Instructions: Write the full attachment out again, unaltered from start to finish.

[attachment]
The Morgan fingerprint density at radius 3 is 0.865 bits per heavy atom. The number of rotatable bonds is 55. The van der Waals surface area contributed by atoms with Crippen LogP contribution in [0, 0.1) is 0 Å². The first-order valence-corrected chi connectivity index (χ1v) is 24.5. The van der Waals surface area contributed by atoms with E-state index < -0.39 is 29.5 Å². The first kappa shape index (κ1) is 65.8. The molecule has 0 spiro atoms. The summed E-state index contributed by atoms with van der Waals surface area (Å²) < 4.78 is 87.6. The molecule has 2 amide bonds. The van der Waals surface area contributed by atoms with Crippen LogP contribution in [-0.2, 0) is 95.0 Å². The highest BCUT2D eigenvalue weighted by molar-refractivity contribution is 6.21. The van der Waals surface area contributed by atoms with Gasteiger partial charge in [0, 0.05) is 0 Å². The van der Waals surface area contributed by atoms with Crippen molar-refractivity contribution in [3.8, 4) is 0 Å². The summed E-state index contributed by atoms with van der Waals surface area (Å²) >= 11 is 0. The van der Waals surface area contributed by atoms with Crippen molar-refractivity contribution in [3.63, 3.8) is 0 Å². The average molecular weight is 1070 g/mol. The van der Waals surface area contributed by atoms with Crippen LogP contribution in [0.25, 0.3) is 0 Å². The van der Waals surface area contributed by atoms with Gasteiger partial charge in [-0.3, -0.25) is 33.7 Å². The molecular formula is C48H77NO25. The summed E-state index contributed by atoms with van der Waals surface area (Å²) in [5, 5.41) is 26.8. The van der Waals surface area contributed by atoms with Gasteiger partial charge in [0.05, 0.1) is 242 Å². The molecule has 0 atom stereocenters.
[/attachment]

The Morgan fingerprint density at radius 3 is 0.865 bits per heavy atom. The number of rotatable bonds is 55. The van der Waals surface area contributed by atoms with Crippen LogP contribution in [0, 0.1) is 0 Å². The first-order valence-corrected chi connectivity index (χ1v) is 24.5. The van der Waals surface area contributed by atoms with E-state index < -0.39 is 29.5 Å². The first kappa shape index (κ1) is 65.8. The molecule has 0 spiro atoms. The summed E-state index contributed by atoms with van der Waals surface area (Å²) < 4.78 is 87.6. The molecule has 2 amide bonds. The van der Waals surface area contributed by atoms with Crippen LogP contribution in [-0.2, 0) is 95.0 Å². The highest BCUT2D eigenvalue weighted by molar-refractivity contribution is 6.21. The van der Waals surface area contributed by atoms with Gasteiger partial charge in [0, 0.05) is 0 Å². The van der Waals surface area contributed by atoms with Crippen molar-refractivity contribution in [3.8, 4) is 0 Å². The summed E-state index contributed by atoms with van der Waals surface area (Å²) >= 11 is 0. The van der Waals surface area contributed by atoms with Crippen molar-refractivity contribution in [3.63, 3.8) is 0 Å². The average molecular weight is 1070 g/mol. The van der Waals surface area contributed by atoms with Crippen LogP contribution in [0.25, 0.3) is 0 Å². The van der Waals surface area contributed by atoms with Gasteiger partial charge in [-0.3, -0.25) is 33.7 Å². The molecular formula is C48H77NO25. The summed E-state index contributed by atoms with van der Waals surface area (Å²) in [5, 5.41) is 26.8. The van der Waals surface area contributed by atoms with Gasteiger partial charge in [0.05, 0.1) is 242 Å². The molecule has 0 atom stereocenters.